Mundane Utility: One round of the Hunter Exam was a cook-off. Also used in the York Shin arc, where Gon and Killua use their aura-sensing powers to locate cheap antiques that they can later resell for a profit.
Murder the Hypotenuse: Shaiapouf is afraid Komugi might distract the King from his "true goal" and is therefore considering killing her for "the King's sake".
My Kung-Fu Is Stronger Than Yours: Often subverted, as ostensibly powerful and experienced characters are often defeated by weaker characters who simply have a better preparation and make a wiser or more optimal use of their skills; see Kurapika vs. Uvogin, Gon vs. Genthru, many fights against the Chimera Ants, and so on.
Doubly subverted when Uvogin fights the Shadow Beasts. Just after we have established just how badass he is, the three Shadow Beasts, through carefully combined attacks and proper use of their abilities, quickly render Uvogin seemingly harmless... and then he manages to defeat all three of them in 10 seconds using only his neck and head after warning them that that was actually all he needed to kill them, although to be fair he still would have died if his allies hadn't treated him or if the poison used by one of the Shadow Beasts was lethal instead of just paralyzing.
Not Drawn to Scale: Height discrepancies are pretty off, but it's pretty apparent when you see Gon and Killua together and the two with the Phantom Troupe; canonically speaking, Gon is 154cm and Killua is 158cm, in the 2011 version, they are roughly the same height until the Chimera Ant Arc when it's more clear that Killua is taller than Gon. In relation to Machi and Shizuku, who are two of the closest in height to the two boys in the Troupe, height discrepancies become a bit more clear. As Machi is 159cm and Shizuku is 160cm, making them one and two centimeters taller than Killua and five and six centimeters taller than Gon; seen in the Yorknew City Arc, the two girls are a full head taller than both boys despite being roughly the same height as Killua, albeit a bit taller. See for yourself.◊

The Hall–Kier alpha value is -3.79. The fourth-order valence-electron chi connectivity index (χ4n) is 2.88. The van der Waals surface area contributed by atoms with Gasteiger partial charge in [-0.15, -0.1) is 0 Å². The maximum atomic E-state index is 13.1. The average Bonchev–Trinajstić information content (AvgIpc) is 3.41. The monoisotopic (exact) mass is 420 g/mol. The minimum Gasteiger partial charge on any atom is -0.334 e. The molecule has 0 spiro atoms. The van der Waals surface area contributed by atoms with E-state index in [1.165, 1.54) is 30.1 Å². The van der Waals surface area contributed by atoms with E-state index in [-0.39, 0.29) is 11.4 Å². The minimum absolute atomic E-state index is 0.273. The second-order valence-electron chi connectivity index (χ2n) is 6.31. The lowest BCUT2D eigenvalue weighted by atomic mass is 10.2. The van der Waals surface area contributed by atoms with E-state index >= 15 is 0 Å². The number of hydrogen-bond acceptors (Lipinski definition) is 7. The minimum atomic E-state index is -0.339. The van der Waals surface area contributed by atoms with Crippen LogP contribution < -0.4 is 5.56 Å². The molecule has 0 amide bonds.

Only Sane Man: Parodied with the 3 guards of the king; both Shaiapouf and Menthuthuyoupi see themselves as the only sane of the 3 guards... but in the heat of battle, they both lose a lot of time due to their respective temper problems, whereas only Neferpitou is able to keep his cool and display razor-sharp intuition and light-speed decision making even as all odds are against him.
Redemption Equals Death: As soon as we start to see Pakunoda's good side, she dies. She's still a villain, it's just that we start to understand why she does the things she does... And then wham. Dead.
The Remake: In just another one of the series come back from its hiatus, Jump's double issue #35-36 (2011) confirmed the rumors that Hunter X Hunter would get a new anime adaptation, the surprise was that it won't be a continuation from where the previous OVAs left off, it will be a complete remake, starting from the very begining of the manga.
Shaggy Dog Story: Gon and Killua's adventures in auctioneering during the Yorknew arc. They never make anywhere near enough money for the minimum bid on Greed Island, and then have to make enough money anyway just to buy back Gon's Hunter license that he pawned for the seed money while they just go with an alternate plan to volunteer to play it for a multibillionaire that ends up buying all the copies.